Clayton helps MLK Legacy Breakfast attendees `feel the spirit’
Clayton helps MLK Legacy Breakfast attendees `feel the spirit’
Xernona Clayton didn’t have much use for a stage. Slightly taller than the podium and possessed of energy that belies her age, Clayton couldn’t properly tell her story rooted behind a lectern and a microphone she had to stretch to reach. To share the story she had to tell, the 88-year-old civil rights activist, former Turner Broadcasting executive and one-time confidante of Dr. Martin Luther King, Jr. had to descend from the stage, weave between the tables and walk among her audience of more than 300 at Auburn University at Montgomery’s Taylor Center.
“I’m going to get close to you so you can feel the spirit, as I do, of the man we’re celebrating,” Clayton said.
Her story, as the keynote speaker for AUM’s annual Martin Luther King Jr. Legacy Breakfast, is inextricably linked with his story. King arrived in Montgomery in 1954 as a 25-year-old preacher at Dexter Avenue Baptist Church. He began to rise to national prominence a year later after Montgomery police offers arrested Rosa Parks for refusing to give up her bus seat to a white man.
Author David J. Garrow described King as a “reluctant leader who was drafted, without any knowledge on his part” by colleagues to serve as president of the newly created Montgomery Improvement Association. In that capacity, the young, charismatic preacher pursued the Montgomery Bus Boycott in the wake of Parks’ arrest in December 1955.
Clayton had been on the front line of the civil rights movement before meeting King. Similar to King, the choice to participate was made for her. “My country decided I wasn’t good enough, that black people didn’t belong,” she said. “You heard that you don’t belong here. I belong here; I was born here. I was fighting for my rights as an African-American long before I met Dr. King. I felt I had to. I joined a movement with a man who was here to change the world.”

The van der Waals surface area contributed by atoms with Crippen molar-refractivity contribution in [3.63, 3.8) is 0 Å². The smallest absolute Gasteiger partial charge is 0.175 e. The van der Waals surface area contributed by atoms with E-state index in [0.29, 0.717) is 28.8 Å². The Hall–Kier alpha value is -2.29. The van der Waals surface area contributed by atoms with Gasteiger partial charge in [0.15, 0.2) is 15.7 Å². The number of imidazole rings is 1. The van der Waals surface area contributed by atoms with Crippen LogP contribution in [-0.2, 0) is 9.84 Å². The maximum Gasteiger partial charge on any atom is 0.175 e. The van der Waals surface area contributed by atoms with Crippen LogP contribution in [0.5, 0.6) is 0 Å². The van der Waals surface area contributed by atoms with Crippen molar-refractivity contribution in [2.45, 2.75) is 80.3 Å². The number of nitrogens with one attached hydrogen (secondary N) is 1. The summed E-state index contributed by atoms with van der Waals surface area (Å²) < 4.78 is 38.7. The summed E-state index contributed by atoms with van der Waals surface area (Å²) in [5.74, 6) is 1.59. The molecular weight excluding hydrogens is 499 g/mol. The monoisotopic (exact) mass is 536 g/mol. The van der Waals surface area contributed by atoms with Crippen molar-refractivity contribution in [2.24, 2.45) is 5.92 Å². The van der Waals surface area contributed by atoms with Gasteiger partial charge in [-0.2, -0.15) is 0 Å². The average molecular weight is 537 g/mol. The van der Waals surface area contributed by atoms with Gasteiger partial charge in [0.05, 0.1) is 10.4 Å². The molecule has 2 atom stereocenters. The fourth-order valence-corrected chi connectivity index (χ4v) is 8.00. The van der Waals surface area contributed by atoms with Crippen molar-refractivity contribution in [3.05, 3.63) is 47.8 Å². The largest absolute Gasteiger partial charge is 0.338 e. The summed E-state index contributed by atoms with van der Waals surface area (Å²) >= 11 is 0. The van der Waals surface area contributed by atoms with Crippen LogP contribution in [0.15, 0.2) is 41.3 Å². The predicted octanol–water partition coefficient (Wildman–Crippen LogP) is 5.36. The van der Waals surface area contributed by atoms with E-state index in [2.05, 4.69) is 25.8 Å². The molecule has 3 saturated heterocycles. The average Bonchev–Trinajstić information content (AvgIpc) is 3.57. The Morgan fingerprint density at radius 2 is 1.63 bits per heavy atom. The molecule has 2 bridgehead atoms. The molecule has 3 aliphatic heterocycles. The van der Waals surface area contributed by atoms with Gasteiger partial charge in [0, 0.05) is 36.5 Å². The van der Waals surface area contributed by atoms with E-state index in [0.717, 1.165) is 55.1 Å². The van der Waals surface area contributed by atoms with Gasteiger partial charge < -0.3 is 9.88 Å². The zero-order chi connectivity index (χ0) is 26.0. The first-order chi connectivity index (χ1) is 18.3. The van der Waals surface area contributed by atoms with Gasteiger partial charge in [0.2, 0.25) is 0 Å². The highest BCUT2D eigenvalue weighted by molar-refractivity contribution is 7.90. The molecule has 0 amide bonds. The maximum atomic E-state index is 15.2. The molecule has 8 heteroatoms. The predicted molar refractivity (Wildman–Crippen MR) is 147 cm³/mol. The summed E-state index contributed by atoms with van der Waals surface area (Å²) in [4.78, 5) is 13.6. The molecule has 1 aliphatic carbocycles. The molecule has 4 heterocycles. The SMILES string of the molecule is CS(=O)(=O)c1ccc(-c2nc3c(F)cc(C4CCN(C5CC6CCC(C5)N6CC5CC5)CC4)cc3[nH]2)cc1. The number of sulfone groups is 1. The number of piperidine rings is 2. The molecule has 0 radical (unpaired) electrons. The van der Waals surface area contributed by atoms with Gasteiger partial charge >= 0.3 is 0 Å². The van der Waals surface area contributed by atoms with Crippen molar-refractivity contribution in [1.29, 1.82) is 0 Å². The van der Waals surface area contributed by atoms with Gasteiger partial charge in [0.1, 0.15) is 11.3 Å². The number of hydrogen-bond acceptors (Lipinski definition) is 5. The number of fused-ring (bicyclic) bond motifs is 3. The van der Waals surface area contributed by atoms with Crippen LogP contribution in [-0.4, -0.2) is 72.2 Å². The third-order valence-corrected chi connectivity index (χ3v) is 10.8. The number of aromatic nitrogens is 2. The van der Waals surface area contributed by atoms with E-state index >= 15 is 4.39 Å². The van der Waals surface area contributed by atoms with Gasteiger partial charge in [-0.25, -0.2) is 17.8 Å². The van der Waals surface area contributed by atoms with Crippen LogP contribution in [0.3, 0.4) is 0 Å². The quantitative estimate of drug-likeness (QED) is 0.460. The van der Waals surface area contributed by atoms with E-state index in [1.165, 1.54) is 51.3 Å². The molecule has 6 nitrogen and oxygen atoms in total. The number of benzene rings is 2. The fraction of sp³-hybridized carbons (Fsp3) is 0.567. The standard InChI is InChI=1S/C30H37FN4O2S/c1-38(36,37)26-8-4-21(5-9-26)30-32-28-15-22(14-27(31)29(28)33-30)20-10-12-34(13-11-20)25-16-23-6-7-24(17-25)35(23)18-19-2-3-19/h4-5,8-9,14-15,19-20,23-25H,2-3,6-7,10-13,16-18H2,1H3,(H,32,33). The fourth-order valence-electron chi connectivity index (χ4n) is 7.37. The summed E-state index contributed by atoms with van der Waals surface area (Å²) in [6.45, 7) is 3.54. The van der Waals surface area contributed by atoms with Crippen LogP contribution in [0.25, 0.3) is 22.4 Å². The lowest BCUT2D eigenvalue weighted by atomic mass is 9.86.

Much like King, Clayton blazed her own trail. She worked closely with Dr. King and Mrs. Coretta Scott King after accepting a position with the Southern Christian Leadership Conference in 1965 and quickly became a trusted family friend. In 1966, she coordinated activities of Atlanta’s black doctors for a project that resulted in the desegregation of the city’s hospital facilities. The National Medical Association honored the project, which served as a model for other states to follow.
In 1967, Clayton became the first African-American in the Southeast to have her own television program – “The Xernona Clayton Show on Atlanta CBS affiliate WAGA-TV. She eventually made the move to Turner Broadcasting, where she worked for nearly 30 years as an executive. She is also the founder, president and CEO of the Trumpet Awards Foundation and creator of the Trumpet Awards, which highlight the contributions and achievements of African-American citizens. Since its introduction in 1993, the Trumpet Awards ceremony has been televised annually and distributed internationally in more than 185 countries.
While Clayton carved out her own professional path, her time with King had an indelible impact on her. “Dr. King was many things – my friend, my boss at times,” she said. “I got a chance to know the man who practiced what he preached. I got a chance to know him, how he thought, how he planned. Dr. King wanted a better life for everybody.”
Clayton has applied so many of the principles King stood for in so many of her interactions, most notably with Calvin Craig, a Ku Klux Klan Grand Dragon and vocal advocate of segregation during the 1960s. Clayton and Craig met while both were involved in the Model Cities program in 1967 and formed an unlikely friendship through their frequent debates on race and societal issues. In 1968, Craig resigned from the KKK, denounced the organization and credited Clayton for his change of perspective.